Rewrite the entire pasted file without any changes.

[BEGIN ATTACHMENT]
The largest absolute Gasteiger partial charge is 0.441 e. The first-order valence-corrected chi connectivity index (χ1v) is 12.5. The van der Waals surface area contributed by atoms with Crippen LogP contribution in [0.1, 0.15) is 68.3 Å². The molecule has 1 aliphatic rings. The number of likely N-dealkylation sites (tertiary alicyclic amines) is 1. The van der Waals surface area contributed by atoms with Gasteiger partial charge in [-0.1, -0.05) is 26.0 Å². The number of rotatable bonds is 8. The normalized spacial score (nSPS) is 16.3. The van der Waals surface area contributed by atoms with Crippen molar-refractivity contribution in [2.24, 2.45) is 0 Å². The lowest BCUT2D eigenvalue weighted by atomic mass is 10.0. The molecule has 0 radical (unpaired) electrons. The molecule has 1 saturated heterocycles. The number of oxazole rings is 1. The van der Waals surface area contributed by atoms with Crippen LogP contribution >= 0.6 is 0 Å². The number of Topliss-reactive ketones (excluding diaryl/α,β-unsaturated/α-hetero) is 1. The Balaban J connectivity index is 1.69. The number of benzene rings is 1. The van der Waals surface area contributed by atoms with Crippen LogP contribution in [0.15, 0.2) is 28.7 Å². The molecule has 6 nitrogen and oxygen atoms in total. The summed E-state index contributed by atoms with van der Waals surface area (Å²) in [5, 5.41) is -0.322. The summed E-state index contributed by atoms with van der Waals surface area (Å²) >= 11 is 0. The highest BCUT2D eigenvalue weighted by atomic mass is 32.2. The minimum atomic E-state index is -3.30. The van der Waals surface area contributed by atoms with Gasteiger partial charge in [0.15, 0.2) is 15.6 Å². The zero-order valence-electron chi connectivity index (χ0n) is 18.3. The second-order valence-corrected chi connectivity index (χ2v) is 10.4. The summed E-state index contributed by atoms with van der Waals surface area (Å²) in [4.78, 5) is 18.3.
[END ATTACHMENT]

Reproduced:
The largest absolute Gasteiger partial charge is 0.441 e. The first-order valence-corrected chi connectivity index (χ1v) is 12.5. The van der Waals surface area contributed by atoms with Crippen LogP contribution in [0.1, 0.15) is 68.3 Å². The molecule has 1 aliphatic rings. The number of likely N-dealkylation sites (tertiary alicyclic amines) is 1. The van der Waals surface area contributed by atoms with Gasteiger partial charge in [-0.1, -0.05) is 26.0 Å². The number of rotatable bonds is 8. The normalized spacial score (nSPS) is 16.3. The van der Waals surface area contributed by atoms with Crippen molar-refractivity contribution in [2.24, 2.45) is 0 Å². The lowest BCUT2D eigenvalue weighted by atomic mass is 10.0. The molecule has 0 radical (unpaired) electrons. The molecule has 1 saturated heterocycles. The number of oxazole rings is 1. The van der Waals surface area contributed by atoms with Crippen LogP contribution >= 0.6 is 0 Å². The number of Topliss-reactive ketones (excluding diaryl/α,β-unsaturated/α-hetero) is 1. The Balaban J connectivity index is 1.69. The number of benzene rings is 1. The van der Waals surface area contributed by atoms with Crippen LogP contribution in [0.15, 0.2) is 28.7 Å². The molecule has 6 nitrogen and oxygen atoms in total. The summed E-state index contributed by atoms with van der Waals surface area (Å²) in [5, 5.41) is -0.322. The summed E-state index contributed by atoms with van der Waals surface area (Å²) >= 11 is 0. The highest BCUT2D eigenvalue weighted by atomic mass is 32.2. The minimum atomic E-state index is -3.30. The van der Waals surface area contributed by atoms with Gasteiger partial charge in [0.15, 0.2) is 15.6 Å². The zero-order valence-electron chi connectivity index (χ0n) is 18.3. The second-order valence-corrected chi connectivity index (χ2v) is 10.4. The summed E-state index contributed by atoms with van der Waals surface area (Å²) in [4.78, 5) is 18.3.